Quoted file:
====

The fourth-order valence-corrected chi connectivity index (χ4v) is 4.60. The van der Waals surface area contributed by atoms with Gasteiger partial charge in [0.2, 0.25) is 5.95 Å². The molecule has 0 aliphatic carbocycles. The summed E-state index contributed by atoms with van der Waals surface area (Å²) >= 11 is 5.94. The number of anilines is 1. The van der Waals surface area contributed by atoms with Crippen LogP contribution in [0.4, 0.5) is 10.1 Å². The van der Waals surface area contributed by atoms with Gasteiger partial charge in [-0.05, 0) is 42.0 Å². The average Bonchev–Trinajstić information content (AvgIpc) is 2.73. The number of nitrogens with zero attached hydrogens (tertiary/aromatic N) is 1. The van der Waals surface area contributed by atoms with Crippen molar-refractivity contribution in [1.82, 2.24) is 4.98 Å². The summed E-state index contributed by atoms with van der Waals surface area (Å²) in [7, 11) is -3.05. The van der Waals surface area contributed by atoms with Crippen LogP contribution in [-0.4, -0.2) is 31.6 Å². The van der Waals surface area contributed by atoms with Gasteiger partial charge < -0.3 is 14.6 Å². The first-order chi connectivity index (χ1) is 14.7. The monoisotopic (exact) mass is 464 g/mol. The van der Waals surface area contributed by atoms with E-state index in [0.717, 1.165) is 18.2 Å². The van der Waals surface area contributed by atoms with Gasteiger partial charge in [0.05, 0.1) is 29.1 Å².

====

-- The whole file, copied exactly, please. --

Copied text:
The fourth-order valence-corrected chi connectivity index (χ4v) is 4.60. The van der Waals surface area contributed by atoms with Gasteiger partial charge in [0.2, 0.25) is 5.95 Å². The molecule has 0 aliphatic carbocycles. The summed E-state index contributed by atoms with van der Waals surface area (Å²) >= 11 is 5.94. The number of anilines is 1. The van der Waals surface area contributed by atoms with Crippen LogP contribution in [0.4, 0.5) is 10.1 Å². The van der Waals surface area contributed by atoms with Gasteiger partial charge in [-0.05, 0) is 42.0 Å². The average Bonchev–Trinajstić information content (AvgIpc) is 2.73. The number of nitrogens with zero attached hydrogens (tertiary/aromatic N) is 1. The van der Waals surface area contributed by atoms with Crippen molar-refractivity contribution in [1.82, 2.24) is 4.98 Å². The summed E-state index contributed by atoms with van der Waals surface area (Å²) in [7, 11) is -3.05. The van der Waals surface area contributed by atoms with Crippen LogP contribution in [-0.4, -0.2) is 31.6 Å². The van der Waals surface area contributed by atoms with Gasteiger partial charge < -0.3 is 14.6 Å². The first-order chi connectivity index (χ1) is 14.7. The monoisotopic (exact) mass is 464 g/mol. The van der Waals surface area contributed by atoms with E-state index in [0.717, 1.165) is 18.2 Å². The van der Waals surface area contributed by atoms with Gasteiger partial charge in [0.05, 0.1) is 29.1 Å².